Furthermore, the different classes of compounds in the same herb may influence the PKs of anthraquinones. 2,3,5,4-Tetrahydroxy-stilbene-2-O-β-D-glycoside (TSG), a compound in Polygini Multiflori Radix (Heshouwu) (Li et al., 2016; Li H. et al., 2017) inhibits the mRNA expression of the UGT isoforms, UGT1A8, UGT1A10, and UGT12B7, leading to a decrease in glucuronidation of emodin (Ma et al., 2013; Yu et al., 2017). Inhibiting emodin glucuronidation will increase the bioavailability of emodin; however, it also leads to an accumulation of emodin to induce liver damage (Ma et al., 2015). Interestingly, TSG also accelerates metabolism to clear emodin by enhancing the activity of CYP1A2 (Xing et al., 2019), indicating that the interaction role of TSG in emodin pharmacological and toxicological actions is complex and needs to be further studied.
Rhei Radix et Rhizoma exerts purgative action for constipation. However, hepatotoxicity and abdominal pain limit its clinical application. When using Rhei Radix et Rhizoma combination with Glycyrrhizae Radix et Rhizoma (Gancao) (Da-Huang-Gancao Decoction in Chinese, Daiokanzoto in Japanese), hepatotoxicity and abdominal pain were reduced. The underlying mechanisms may be due to Glycyrrhizae Radix et Rhizoma inducing P450 to accelerate the transformation of emodin (Han et al., 2010). Furthermore, liquiritin and liquiritin apioside in Glycyrrhizae Radix et Rhizoma can induce intestinal bacteria to intensify the metabolism of sennoside A and enhance purgative action (Matsui et al., 2011). Increasing research on the intestinal flora may provide more insights into the novel role of intestinal bacteria in the PKs of anthraquinones.
Dahuang Fuzi decoction is the combination of Rhei Radix et Rhizoma, Aconiti Lateralis Radix Praeparata (Fuzi) and Asari Radix et Rhizoma (Xixin). Drug extrusion by intestinal P-gp can both reduce drug absorption and modulate the effects of inhibitors and inducers of CYP3A/CYP3A4-mediated metabolism. The study has shown that the compounds from Aconiti Lateralis Radix Praeparata or Asari Radix et Rhizoma may induce P-gp and CYP3A/CYP3A4, leading to a decrease in AUC and Cmax for anthraquinones (Liu et al., 2015).
Xin et al. reported that San-Huang-Xie-Xin decoction (SHXXD), including Rhei Radix et Rhizoma, Scutellariae Radix and Coptidis Rhizoma (containing berberine), showed increases in the Cmax and AUC of rhein compared with the single herb Rhei Radix et Rhizoma (Xin et al., 2009). The mechanisms may be due to the inhibited glucuronidation activity of UGTs for rhein by other ingredients in SHXXD (Hou et al., 2014).
The metabolic pathways and metabolites of anthraquinones are listed in Table 4.
Excretion Routes and Form
Generally, anthraquinones are mainly excreted via the kidney (Chen et al., 2014), recta (Zhang M. et al., 2018), and/or gallbladder (Ma et al., 2005) via prototypes and/or metabolites. They are excreted with urine (Ma et al., 2005), feces (Zhang J. et al., 2018), and/or bile (Ma et al., 2005).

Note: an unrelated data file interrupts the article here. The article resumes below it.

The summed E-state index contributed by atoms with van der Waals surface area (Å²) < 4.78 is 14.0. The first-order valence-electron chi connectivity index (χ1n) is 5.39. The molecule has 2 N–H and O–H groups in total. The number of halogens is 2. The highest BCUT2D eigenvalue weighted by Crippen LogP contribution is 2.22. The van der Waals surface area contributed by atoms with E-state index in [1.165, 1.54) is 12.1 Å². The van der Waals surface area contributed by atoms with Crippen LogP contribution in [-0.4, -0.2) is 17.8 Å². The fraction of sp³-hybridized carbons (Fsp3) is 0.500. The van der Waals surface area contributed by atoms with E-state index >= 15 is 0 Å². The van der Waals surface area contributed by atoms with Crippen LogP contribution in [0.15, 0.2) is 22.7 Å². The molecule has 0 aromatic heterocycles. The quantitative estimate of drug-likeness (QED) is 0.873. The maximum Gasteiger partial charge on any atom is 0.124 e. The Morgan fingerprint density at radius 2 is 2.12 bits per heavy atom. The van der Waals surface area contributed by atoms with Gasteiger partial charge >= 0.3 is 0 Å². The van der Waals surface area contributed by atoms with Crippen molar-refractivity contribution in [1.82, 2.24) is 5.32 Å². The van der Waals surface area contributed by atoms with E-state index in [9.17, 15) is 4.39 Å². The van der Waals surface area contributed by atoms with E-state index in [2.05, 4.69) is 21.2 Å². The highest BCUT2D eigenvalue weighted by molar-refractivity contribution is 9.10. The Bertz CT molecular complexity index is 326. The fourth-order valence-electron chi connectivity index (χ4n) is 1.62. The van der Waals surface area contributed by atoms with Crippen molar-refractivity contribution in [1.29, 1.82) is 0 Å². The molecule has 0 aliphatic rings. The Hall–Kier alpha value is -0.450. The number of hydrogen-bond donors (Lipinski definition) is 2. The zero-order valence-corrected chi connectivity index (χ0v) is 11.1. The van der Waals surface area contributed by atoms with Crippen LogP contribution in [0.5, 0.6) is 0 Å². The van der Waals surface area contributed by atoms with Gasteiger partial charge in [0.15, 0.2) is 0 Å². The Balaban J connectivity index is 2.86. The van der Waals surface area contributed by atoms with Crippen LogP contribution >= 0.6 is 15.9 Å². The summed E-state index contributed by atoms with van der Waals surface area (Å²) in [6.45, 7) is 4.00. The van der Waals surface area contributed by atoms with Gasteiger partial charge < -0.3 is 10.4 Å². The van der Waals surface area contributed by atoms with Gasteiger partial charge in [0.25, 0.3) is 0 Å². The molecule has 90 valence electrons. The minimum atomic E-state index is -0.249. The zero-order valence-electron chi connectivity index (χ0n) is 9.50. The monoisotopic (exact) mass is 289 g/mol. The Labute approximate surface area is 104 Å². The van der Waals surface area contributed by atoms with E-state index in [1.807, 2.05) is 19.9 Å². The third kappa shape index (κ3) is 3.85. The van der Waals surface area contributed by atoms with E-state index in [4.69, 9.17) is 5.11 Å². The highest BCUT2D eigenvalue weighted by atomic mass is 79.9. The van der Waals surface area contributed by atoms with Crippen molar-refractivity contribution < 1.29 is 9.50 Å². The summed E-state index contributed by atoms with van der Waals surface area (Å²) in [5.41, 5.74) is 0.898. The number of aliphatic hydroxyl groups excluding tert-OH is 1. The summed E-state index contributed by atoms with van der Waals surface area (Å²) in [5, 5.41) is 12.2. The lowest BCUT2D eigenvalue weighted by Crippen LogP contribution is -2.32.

Anthraquinones excreted through bile may be reabsorbed and utilized in the intestines to form a hepatointestinal circulation, so they can be excreted for a long time (Yang B. et al., 2019). The amount of chrysophanol excreted through urine is significantly greater than that excreted through bile (Ma et al., 2005). The urinary excretion of emodin is 1.5-folds that of feces (Sun et al., 1986; Wu et al., 2008; Du et al., 2014). Regarding metabolite elimination of anthraquinones, e.g., rhein, the metabolite of emodin, exists in the plasma for a short time because of the rapid excretion (Tian et al., 2012).
Glucuronic acid and sulfuric acid conjugates of rhein are dominant in urine and fecal excreta. Only 20% of the prototype rhein is excreted in urine and feces (Wan et al., 2013).
Species Physcion can be detectable in the urine of humans rather than in that of rats. However, there is an opposite result for rhein between humans and rats. In addition to differences in dosage and detection instruments, this species diversity may result from apparent distribution volume (Li et al., 2003).
Sex The excretion of danthron and rhein in male rats is faster than that in female (Tian et al., 2012). The excretion of emodin glucuronide is slower in male rats than that in female rats (Liu W. et al., 2011).
Food Feeding increases the half times of elimination (T1/2) of emodin and rhein, possibly because feeding stimulates an increase in bile secretion to form hepato-intestinal circulation. Additionally, feeding inhibits the activity and the saturation of the related metabolic enzymes and consequently increases the T1/2 of emodin and rhein (Gong et al., 2011).
The mean residence times (MRTs) of anthraquinones, e.g., aloe-emodin, chrysophanol, emodin, physcion, and rhein are prolonged in microcirculation disorder (Dai et al., 2014; Yan and Dai, 2014; Zhu et al., 2017). For ischemic cerebrovascular disease, the elimination s of aloe-emodin, emodin, and rhein are significantly decreased in thrombotic cerebral ischemia compared with normal condition in rats (Feng et al., 2013). The T1/2 values of chrysophanol and rhein are increased in acute pancreatitis, and the plasma clearance rates (CL) are decreased (Gong et al., 2009; Yang et al., 2012). Regarding liver disorders, the MRT of rhein is shortened and elimination is accelerated in acute liver injury rats (Zhang et al., 2015). However, in the other reports, the T1/2 values of aloe-emodin, chrysophanol, emodin and rhein increase (Li P. et al., 2017; Yang N. et al., 2019). The contradict results may result from the different animal models. For alcoholic liver injury, the T1/2 and MRT of emodin in rats are prolonged, and CL is decreased (Zhu et al., 2016). In addition, studies have reported that gastrointestinal disorders caused by alcoholic liver injury may affect the excretion of drugs (Burkard et al., 2005; Luo et al., 2014). The T1/2 of chrysophanol and rhein increases in rats with ulcerative colitis (Wu W. J. et al., 2017). Under chronic renal failure conditions, the elimination of rhein is accelerated in rats due to urine alkalization and an increase in urine output (Wang et al., 2009).